Local author Sybil Nelson calls the talk she gives in local schools “Poverty to Ph.D.”

Students at St. Andrews Middle School heard how her family waited in line for government cheese when she was living in Florida, and how she woke up to the sounds of gunshots in Washington, D.C.

Nelson writes “Priscilla the Great” books for middle schoolers. The main character is a quirky girl who can shoot fire from her fingertips. She also writes novels for young adults under the pen name Leslie DuBois.

Many of her stories are based on her experience teaching at Ashley Hall School from 2005-10.

She quit teaching to work on a doctorate in biostatistics at the Medical University of South Carolina. Biostatistics measure the effectiveness of drugs and procedures, for instance, she said.

She plans to teach statistics at a college after she finishes her doctoral thesis, unless her writing career starts to take up too much time. She also is married and has two daughters, ages 4 and 6.

“The thing that motivates me (to talk in schools) is just being able to let kids know what’s out there and what they can achieve,” she said in a conversation at a local bookstore cafe.

Nelson was fortunate to have a mother who urged her to read. Her weekly bus ride to the Daytona Beach public library expanded her horizons beyond what she could see around her.

“I think the system is broken,” she said. “But until it gets fixed, I’m the one who has to take the steps and get to where I want to be. When I give talks, I say there’s no excuse. You know where a library is. You go, you read, you figure out how to get from A to B, because someone else might not do it for you.”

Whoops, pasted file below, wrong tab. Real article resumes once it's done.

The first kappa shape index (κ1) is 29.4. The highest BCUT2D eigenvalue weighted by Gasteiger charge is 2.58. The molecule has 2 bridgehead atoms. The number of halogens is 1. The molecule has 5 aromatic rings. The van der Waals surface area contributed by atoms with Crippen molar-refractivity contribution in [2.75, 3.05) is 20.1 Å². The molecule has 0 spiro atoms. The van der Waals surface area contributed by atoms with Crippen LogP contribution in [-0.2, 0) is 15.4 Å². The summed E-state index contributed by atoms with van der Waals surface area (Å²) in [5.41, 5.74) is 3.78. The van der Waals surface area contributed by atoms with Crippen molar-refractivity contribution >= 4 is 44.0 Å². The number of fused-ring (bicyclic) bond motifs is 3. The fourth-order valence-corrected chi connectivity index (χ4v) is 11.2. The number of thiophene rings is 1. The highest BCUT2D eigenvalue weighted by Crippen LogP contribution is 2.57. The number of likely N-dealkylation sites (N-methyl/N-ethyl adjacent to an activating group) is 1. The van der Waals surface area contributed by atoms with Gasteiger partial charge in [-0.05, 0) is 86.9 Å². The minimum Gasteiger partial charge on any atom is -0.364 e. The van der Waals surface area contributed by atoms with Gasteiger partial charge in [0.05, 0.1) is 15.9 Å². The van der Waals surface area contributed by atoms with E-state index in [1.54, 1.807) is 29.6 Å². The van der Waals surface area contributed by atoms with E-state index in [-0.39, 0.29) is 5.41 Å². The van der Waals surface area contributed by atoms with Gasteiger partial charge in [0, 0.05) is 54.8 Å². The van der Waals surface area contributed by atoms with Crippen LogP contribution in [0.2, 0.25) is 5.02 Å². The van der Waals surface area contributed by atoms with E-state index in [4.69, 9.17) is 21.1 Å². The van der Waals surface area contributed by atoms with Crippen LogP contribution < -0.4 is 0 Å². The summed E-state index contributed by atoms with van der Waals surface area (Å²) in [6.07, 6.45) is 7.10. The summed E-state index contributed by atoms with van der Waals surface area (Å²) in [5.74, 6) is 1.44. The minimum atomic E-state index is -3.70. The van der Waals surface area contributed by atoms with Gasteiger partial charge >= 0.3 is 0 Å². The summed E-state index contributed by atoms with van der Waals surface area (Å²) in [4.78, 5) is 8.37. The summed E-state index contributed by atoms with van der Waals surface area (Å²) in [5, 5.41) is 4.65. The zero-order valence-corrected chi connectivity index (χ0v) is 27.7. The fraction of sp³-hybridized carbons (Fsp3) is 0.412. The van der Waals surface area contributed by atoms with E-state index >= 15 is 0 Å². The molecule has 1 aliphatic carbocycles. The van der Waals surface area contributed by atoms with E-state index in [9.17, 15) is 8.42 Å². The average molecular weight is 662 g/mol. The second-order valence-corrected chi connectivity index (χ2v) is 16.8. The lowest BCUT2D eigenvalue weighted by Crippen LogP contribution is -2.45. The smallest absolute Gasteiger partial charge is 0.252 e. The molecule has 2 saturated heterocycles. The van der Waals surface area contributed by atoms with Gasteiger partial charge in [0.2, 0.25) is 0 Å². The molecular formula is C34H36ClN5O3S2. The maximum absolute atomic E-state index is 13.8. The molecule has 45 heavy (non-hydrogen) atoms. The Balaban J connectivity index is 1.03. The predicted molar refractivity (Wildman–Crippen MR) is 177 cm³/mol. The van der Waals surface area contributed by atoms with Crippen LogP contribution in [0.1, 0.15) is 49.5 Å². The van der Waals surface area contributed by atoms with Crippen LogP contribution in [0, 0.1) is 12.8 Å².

She also talks about stereotypes.

“I think that’s what drove me most of my life. I hate it when people look at me and put me in a box and think they know what I can and can’t do. All of my life, I’ve always just tried to disprove stereotypes.

“That’s probably another reason why I chose math. It’s the most difficult thing, and it’s probably one of the last things that you would think a young black woman could do. Look at me, I can do it.”

She also talks about peer pressure.

“We get saddled in poor neighborhoods (with accusations) about ‘acting white,’” she said. “If you can speak properly or have a good vocabulary — or, with me, I love ballet and opera — I was trying to act white. I didn’t fit in with the neighborhood, but I didn’t fit in with the white kids because I wasn’t white.

“So that’s kind of what drives me. When I have people trying to keep me down, when I have people stereotyping me, that drives me harder to prove them wrong.”

Nelson spoke to each of the grades at St. Andrews. The kids loved her, according to Miranda Cary, the school’s media specialist.

“They checked out every single book I had that she had written,” Cary said. “I have never seen kids read so fast. They wanted her to autograph their hand if they didn’t have a book for her to autograph.”

Nelson also has spoken at Oakbrook Middle School in Summerville, Ladson Elementary School, Lambs Elementary School in North Charleston last year and Sanders-Clyde Elementary School in Charleston.

She is available to speak in Mount Pleasant schools as well.

“I love talking to kids and encouraging them to go after their dreams and their goals,” she said.

The first “Priscilla the Great” book was published in 2010 and won The Strongest Start Novel competition. It was also named a Flamingnet Top Choice Book and was voted Most Hilarious Read of 2010 by Booklopedia. Another book in the series is coming out in May.

Reach Dave Munday at 937-5553.